The Aesthetic Realism Teaching Method and Its Success!
By Ruth Oron
At this time of crisis in our schools--which I see first hand in my work at the New York City Department of Education--I'm very glad to tell you about an interview with Lauren Phillips, second grade teacher in East Harlem, New York. Ms. Phillips, who uses the Aesthetic Realism Teaching Method in her classroom, has had tremendous success with young people in one of the hardest hit areas of our nation. What she told me can give real hope to every teacher, parent, and student!
"The seven-year-old children I met at the beginning of the year," she said, "had already experienced great difficulties--seeing their parents worried about money enough for food and a place to live. They often came to school tired and angry. Some would simply put their heads on their desks with resignation, and others would yell and interrupt each other during a lesson. As the term progressed," she continued, "these children, who were so turbulent and unable to concentrate, began to learn with eagerness. They've also become kinder."
Ms. Phillips is one of the New York City teachers using this method. It is based on the following principles stated by Eli Siegel, the American educator, founder of Aesthetic Realism: 1) "The purpose of all education is to like the world through knowing it; 2) The world, art, and self explain each other: each is the aesthetic oneness of opposites."
"Every teacher has been looking for what will have children learn best," she told me, "and through these principles students are able to learn reading, math, social studies, and science with ease and excitement. They see that each subject is related to themselves through the opposites."
Ruth Oron. Can you give an example?
Lauren Phillips. Surely. Let's take reading. The New York City Department of Education requires a child to be able to make what is called "self-to-textconnection," that is, relate himself or herself to the text. I've learned that opposites like motion and rest, or speed and slowness, are the means of relation. In phonics lessons we've looked at how individual letters put these opposites together. The letter "m" in "home" is more at rest than the "c" in "cat," which is faster.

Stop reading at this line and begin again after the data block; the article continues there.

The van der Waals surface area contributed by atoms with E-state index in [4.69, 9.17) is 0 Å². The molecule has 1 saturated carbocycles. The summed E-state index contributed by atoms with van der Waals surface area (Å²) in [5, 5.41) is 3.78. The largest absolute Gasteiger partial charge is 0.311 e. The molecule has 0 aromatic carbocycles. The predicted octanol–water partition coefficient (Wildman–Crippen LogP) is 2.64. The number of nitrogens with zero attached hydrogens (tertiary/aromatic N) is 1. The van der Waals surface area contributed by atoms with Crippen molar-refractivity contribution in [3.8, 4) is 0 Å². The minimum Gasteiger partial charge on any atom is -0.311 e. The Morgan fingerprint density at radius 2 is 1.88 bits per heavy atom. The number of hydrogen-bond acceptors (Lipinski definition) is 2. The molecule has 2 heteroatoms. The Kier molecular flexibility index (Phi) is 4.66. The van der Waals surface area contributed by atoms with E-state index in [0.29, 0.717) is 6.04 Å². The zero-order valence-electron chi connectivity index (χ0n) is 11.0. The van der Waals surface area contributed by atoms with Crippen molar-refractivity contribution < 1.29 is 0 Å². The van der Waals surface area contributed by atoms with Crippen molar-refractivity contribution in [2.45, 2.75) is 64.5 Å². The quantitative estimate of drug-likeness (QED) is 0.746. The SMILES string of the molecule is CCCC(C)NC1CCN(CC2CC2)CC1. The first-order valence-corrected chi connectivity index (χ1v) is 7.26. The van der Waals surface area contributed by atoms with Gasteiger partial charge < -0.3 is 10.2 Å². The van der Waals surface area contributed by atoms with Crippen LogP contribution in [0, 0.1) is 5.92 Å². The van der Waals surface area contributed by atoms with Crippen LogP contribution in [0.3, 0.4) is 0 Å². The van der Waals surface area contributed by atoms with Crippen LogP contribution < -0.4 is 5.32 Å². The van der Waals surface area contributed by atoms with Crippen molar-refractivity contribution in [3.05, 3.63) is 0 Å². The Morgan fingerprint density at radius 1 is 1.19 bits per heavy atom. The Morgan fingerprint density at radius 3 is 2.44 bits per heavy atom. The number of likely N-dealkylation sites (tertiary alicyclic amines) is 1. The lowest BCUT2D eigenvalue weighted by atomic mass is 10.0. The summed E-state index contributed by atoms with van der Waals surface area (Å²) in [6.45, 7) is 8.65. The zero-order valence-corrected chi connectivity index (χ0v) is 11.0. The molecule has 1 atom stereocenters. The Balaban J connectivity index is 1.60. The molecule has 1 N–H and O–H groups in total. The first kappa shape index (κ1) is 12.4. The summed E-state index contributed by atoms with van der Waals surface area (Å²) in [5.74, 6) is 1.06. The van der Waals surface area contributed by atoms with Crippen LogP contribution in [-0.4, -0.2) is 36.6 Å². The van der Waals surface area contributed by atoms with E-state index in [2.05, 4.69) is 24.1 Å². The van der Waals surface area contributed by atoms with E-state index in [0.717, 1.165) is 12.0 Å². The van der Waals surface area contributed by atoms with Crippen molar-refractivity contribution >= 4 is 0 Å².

Motion and rest are crucial opposites, as every teacher will recognize, in children. A child can go from being frantically in motion to being lethargic in a way that troubles him or her. They saw how the same opposites that may be fighting in them are composed beautifully in the sounds of words. And in learning how to write a complete sentence--something they earlier had a hard time with--my students saw that what is called the naming part or noun stands for the world at rest, while what is called the telling part or verb stands for the world as active. A complete sentence has to have both.
Ruth Oron. Do you study other subjects using this method?
Lauren Phillips. Yes! Let's continue with rest and motion. In a geography lesson, for instance, the class saw that the bed of a river stays put, while the water moves. Then, in a science lesson, Juan's noted excitedly, "While we are sleeping our hearts are beating and our blood is going through our bodies." The class loved talking about opposites in their subjects. They eagerly pointed out rest and motion in a butterfly, a plant, a bus--and they also listened during discussions, asked questions during lessons, and liked learning from each other! One day my assistant principal walked in and was so impressed with the change she saw in these students, she said, "The way they are listening to one another-they're like a different class!"